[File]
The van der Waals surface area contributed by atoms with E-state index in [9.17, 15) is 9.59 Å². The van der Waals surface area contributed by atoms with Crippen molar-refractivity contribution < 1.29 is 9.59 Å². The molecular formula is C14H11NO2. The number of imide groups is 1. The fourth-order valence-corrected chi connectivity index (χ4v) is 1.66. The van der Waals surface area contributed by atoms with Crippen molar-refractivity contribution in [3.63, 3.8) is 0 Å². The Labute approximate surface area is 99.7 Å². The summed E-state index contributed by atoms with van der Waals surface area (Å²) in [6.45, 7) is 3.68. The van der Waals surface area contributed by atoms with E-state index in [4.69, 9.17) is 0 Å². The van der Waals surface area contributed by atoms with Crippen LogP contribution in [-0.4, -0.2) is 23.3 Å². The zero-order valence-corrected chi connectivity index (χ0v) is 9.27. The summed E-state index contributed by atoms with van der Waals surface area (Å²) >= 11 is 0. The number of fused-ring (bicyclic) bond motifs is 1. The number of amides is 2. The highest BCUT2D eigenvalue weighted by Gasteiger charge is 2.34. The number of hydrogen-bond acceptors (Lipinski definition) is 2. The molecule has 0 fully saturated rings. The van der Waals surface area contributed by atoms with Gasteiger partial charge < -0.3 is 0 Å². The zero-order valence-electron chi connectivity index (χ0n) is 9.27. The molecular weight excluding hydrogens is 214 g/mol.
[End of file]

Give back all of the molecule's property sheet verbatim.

The van der Waals surface area contributed by atoms with E-state index in [9.17, 15) is 9.59 Å². The van der Waals surface area contributed by atoms with Crippen molar-refractivity contribution < 1.29 is 9.59 Å². The molecular formula is C14H11NO2. The number of imide groups is 1. The fourth-order valence-corrected chi connectivity index (χ4v) is 1.66. The van der Waals surface area contributed by atoms with Crippen molar-refractivity contribution in [3.63, 3.8) is 0 Å². The Labute approximate surface area is 99.7 Å². The summed E-state index contributed by atoms with van der Waals surface area (Å²) in [6.45, 7) is 3.68. The van der Waals surface area contributed by atoms with E-state index in [4.69, 9.17) is 0 Å². The van der Waals surface area contributed by atoms with Crippen LogP contribution in [-0.4, -0.2) is 23.3 Å². The zero-order valence-corrected chi connectivity index (χ0v) is 9.27. The summed E-state index contributed by atoms with van der Waals surface area (Å²) >= 11 is 0. The number of fused-ring (bicyclic) bond motifs is 1. The number of amides is 2. The highest BCUT2D eigenvalue weighted by Gasteiger charge is 2.34. The number of hydrogen-bond acceptors (Lipinski definition) is 2. The molecule has 0 fully saturated rings. The van der Waals surface area contributed by atoms with Gasteiger partial charge < -0.3 is 0 Å². The zero-order valence-electron chi connectivity index (χ0n) is 9.27. The molecular weight excluding hydrogens is 214 g/mol.